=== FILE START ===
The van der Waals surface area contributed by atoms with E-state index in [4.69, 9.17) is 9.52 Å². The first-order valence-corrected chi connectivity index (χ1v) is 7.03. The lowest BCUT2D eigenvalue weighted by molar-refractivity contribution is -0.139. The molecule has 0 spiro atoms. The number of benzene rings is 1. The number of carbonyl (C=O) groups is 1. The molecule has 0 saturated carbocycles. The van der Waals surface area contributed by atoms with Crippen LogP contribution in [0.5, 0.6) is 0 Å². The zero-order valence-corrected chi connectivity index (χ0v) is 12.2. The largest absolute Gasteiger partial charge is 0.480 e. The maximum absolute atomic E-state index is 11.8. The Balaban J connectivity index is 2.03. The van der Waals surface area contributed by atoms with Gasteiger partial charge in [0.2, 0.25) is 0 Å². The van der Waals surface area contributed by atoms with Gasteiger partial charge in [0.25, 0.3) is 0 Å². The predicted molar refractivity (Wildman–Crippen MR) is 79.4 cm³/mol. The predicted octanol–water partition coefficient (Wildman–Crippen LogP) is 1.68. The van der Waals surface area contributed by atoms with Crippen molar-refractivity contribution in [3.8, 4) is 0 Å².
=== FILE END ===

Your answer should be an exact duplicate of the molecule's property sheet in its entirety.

The van der Waals surface area contributed by atoms with E-state index in [4.69, 9.17) is 9.52 Å². The first-order valence-corrected chi connectivity index (χ1v) is 7.03. The lowest BCUT2D eigenvalue weighted by molar-refractivity contribution is -0.139. The molecule has 0 spiro atoms. The number of benzene rings is 1. The number of carbonyl (C=O) groups is 1. The molecule has 0 saturated carbocycles. The van der Waals surface area contributed by atoms with Crippen LogP contribution in [0.5, 0.6) is 0 Å². The zero-order valence-corrected chi connectivity index (χ0v) is 12.2. The largest absolute Gasteiger partial charge is 0.480 e. The maximum absolute atomic E-state index is 11.8. The Balaban J connectivity index is 2.03. The van der Waals surface area contributed by atoms with Gasteiger partial charge in [0.2, 0.25) is 0 Å². The van der Waals surface area contributed by atoms with Gasteiger partial charge in [0.25, 0.3) is 0 Å². The predicted molar refractivity (Wildman–Crippen MR) is 79.4 cm³/mol. The predicted octanol–water partition coefficient (Wildman–Crippen LogP) is 1.68. The van der Waals surface area contributed by atoms with Crippen molar-refractivity contribution in [3.8, 4) is 0 Å².